I first got involved in the ghostly goings-on here in September 1994. At that time, I was at work gathering material for my first book about "Haunted Decatur" and advertised widely that I was looking for ghost stories and reportedly haunted spots. The Avon had opened again in 1993 and I was contacted by some of the staff members who worked here. They asked if I would mind looking into some of the strange things that they claimed were happening in the theater.
While the first visit was rather uneventful, I was able to record a lot of information about the alleged haunting. The theater manager, and the rest of the staff, reported that things had started to turn up missing in the theater, both small items and large. They also told of hearing footsteps, laughter, applause and voices coming from the auditorium after it had emptied for the night. The sounds of people walking about in empty rooms and in hallways were common, as was the feeling of being watched and being touched by ghostly hands. One staff member even claimed to have been groped by an invisible entity while working in the projection booth.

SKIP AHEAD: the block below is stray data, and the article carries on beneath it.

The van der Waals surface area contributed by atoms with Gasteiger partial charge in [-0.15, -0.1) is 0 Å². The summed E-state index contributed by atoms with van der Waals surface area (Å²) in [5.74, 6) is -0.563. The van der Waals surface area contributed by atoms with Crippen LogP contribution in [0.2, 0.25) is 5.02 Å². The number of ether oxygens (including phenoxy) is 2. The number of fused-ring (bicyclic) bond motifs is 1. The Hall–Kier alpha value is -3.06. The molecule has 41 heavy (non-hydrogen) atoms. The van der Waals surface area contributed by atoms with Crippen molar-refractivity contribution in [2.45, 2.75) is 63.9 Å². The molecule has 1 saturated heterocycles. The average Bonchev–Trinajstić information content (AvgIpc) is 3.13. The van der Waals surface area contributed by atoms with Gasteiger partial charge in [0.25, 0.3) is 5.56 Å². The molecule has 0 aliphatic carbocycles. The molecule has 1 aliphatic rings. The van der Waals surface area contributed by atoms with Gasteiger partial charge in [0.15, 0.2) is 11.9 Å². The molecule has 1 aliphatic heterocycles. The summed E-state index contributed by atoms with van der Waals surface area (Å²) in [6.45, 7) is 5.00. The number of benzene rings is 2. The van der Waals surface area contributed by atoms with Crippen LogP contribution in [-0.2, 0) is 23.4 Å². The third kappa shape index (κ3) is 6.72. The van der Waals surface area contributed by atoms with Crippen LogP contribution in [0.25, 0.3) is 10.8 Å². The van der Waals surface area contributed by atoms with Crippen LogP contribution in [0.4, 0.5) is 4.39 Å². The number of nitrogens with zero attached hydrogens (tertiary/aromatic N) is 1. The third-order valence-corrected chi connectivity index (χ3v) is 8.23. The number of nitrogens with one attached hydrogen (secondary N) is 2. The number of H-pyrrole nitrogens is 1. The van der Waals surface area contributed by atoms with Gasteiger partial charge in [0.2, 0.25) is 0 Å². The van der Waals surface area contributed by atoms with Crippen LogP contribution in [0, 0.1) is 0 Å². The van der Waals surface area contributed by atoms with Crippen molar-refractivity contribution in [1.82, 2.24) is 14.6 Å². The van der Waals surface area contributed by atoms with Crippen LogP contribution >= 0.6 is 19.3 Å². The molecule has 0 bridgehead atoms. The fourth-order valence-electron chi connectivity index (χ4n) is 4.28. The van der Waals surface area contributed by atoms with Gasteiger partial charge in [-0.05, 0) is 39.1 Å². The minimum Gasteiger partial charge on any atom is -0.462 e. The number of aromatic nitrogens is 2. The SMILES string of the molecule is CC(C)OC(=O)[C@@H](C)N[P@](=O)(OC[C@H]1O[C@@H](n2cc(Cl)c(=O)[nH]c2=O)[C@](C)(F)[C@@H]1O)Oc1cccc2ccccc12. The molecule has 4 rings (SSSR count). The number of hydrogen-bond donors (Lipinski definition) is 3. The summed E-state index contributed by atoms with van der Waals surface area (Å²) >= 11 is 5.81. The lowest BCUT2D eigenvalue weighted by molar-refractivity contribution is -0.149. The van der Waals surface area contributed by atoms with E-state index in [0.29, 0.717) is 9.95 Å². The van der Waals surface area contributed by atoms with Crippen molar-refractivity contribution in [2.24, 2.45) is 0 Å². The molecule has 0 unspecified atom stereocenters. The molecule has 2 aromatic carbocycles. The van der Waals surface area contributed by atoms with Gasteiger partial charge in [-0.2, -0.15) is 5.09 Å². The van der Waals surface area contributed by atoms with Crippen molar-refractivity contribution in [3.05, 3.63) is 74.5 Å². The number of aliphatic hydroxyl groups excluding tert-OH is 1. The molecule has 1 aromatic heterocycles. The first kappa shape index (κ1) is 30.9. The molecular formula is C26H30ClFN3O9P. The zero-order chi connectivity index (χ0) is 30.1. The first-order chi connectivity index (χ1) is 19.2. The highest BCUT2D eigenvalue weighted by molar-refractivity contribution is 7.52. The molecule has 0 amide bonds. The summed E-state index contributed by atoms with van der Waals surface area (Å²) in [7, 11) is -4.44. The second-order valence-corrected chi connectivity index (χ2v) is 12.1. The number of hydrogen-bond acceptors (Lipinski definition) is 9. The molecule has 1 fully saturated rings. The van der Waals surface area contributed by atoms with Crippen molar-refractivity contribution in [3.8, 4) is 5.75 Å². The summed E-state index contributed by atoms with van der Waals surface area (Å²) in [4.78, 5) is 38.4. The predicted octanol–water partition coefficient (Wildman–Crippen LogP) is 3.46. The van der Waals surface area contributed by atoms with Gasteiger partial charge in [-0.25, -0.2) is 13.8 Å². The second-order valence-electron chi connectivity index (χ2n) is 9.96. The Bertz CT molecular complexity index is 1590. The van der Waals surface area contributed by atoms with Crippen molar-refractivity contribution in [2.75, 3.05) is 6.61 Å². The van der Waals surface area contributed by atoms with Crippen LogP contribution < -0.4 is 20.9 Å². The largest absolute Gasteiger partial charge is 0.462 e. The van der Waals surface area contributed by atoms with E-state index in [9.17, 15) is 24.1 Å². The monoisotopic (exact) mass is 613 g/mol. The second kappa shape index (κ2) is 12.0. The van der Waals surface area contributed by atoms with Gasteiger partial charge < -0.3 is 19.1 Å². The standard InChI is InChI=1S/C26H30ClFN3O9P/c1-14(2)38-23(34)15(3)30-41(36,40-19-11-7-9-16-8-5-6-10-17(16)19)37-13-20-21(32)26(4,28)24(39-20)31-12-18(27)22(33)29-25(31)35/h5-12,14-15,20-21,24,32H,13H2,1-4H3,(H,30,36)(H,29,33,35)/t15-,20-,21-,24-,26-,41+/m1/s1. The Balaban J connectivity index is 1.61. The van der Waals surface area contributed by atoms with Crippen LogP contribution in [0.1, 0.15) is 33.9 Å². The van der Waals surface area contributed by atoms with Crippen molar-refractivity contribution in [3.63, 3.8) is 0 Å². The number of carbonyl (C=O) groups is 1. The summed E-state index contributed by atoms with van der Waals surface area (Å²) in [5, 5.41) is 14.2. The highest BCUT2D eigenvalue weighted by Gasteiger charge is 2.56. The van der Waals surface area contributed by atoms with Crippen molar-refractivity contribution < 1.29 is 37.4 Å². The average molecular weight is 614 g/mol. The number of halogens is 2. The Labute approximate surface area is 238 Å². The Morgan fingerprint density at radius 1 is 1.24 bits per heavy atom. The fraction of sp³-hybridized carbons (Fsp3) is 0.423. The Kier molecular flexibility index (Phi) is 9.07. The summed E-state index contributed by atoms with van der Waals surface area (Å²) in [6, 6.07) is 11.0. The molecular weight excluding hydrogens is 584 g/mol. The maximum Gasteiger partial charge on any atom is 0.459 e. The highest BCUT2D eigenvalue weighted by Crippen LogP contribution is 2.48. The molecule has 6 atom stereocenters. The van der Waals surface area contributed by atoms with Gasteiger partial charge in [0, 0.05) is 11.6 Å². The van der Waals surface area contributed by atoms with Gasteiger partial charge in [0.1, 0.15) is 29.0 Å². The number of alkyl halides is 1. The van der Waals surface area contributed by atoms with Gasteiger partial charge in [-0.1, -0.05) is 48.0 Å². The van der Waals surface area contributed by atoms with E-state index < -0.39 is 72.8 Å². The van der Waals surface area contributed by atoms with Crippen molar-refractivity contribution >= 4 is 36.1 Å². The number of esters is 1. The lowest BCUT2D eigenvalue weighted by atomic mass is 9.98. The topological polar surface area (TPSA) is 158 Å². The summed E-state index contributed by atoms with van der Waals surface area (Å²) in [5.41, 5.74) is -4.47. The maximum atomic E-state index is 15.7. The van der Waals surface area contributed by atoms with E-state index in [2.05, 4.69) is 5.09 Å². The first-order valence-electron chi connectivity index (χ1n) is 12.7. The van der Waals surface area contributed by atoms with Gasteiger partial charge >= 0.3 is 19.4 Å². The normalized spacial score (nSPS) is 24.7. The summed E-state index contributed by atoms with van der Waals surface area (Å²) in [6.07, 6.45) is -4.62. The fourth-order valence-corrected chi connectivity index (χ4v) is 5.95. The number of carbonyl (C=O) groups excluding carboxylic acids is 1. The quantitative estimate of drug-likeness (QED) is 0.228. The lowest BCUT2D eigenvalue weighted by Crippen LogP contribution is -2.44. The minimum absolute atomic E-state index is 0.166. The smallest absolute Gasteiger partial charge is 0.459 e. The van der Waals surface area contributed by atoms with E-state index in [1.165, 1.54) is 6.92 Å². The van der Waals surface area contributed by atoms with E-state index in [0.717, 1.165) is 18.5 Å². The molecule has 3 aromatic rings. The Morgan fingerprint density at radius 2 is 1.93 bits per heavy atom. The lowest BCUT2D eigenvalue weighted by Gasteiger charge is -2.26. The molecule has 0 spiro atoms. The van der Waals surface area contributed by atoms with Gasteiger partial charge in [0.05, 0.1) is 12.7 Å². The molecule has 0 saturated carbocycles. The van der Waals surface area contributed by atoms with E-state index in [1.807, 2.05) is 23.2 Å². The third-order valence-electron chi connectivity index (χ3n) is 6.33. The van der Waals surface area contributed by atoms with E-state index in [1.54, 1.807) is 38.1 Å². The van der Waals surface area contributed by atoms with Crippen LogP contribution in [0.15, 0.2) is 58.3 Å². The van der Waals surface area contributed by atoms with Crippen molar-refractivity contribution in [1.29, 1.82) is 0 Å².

That night, I took a walking tour of the place with recording equipment and cameras and found the sensations of some of the areas in the theater were very disturbing. One of the most frightening locations was a hallway that is located upstairs above the theater's lobby. This hallway had been added to the theater during the renovations in 1935 and now the theater's offices, and a small bathroom, opened off this corridor. The feeling that I had while walking down this corridor was very disconcerting, and while I certainly don't claim to be psychic, it was a strange experience. I became very uncomfortable and sensed a chill in that spot that didn't seem to be present elsewhere in the building. I would soon learn that the theater staff felt the same way and largely avoided the area when possible. There had been many occasions when the sound of footsteps had echoed in the corridor and those who looked to see who was there, found it empty. This corridor would also be the same location where more than one person would encounter a ghost!